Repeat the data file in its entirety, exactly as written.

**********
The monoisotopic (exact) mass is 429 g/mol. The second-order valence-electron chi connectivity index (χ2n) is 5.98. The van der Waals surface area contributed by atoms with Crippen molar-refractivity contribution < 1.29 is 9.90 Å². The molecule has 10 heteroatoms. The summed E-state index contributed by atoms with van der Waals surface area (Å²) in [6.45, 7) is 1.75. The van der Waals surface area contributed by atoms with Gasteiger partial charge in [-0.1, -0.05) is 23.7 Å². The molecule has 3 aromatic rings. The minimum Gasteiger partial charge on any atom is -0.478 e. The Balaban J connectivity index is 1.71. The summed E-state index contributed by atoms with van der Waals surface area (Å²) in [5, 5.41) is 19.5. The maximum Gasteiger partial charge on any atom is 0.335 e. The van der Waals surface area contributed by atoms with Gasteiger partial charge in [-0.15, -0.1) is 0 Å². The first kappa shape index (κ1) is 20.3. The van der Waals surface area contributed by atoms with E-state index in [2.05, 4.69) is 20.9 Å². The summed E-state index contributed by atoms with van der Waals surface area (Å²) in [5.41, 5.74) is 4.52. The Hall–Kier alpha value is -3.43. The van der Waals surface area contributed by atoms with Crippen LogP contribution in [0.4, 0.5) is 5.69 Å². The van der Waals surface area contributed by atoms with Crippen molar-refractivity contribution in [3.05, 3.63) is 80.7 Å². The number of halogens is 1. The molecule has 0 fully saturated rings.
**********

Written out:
The monoisotopic (exact) mass is 429 g/mol. The second-order valence-electron chi connectivity index (χ2n) is 5.98. The van der Waals surface area contributed by atoms with Crippen molar-refractivity contribution < 1.29 is 9.90 Å². The molecule has 10 heteroatoms. The summed E-state index contributed by atoms with van der Waals surface area (Å²) in [6.45, 7) is 1.75. The van der Waals surface area contributed by atoms with Gasteiger partial charge in [-0.1, -0.05) is 23.7 Å². The molecule has 3 aromatic rings. The minimum Gasteiger partial charge on any atom is -0.478 e. The Balaban J connectivity index is 1.71. The summed E-state index contributed by atoms with van der Waals surface area (Å²) in [5, 5.41) is 19.5. The maximum Gasteiger partial charge on any atom is 0.335 e. The van der Waals surface area contributed by atoms with Gasteiger partial charge in [-0.15, -0.1) is 0 Å². The first kappa shape index (κ1) is 20.3. The van der Waals surface area contributed by atoms with E-state index in [2.05, 4.69) is 20.9 Å². The summed E-state index contributed by atoms with van der Waals surface area (Å²) in [5.41, 5.74) is 4.52. The Hall–Kier alpha value is -3.43. The van der Waals surface area contributed by atoms with Crippen LogP contribution in [0.4, 0.5) is 5.69 Å². The van der Waals surface area contributed by atoms with Crippen molar-refractivity contribution in [3.05, 3.63) is 80.7 Å². The number of halogens is 1. The molecule has 0 fully saturated rings.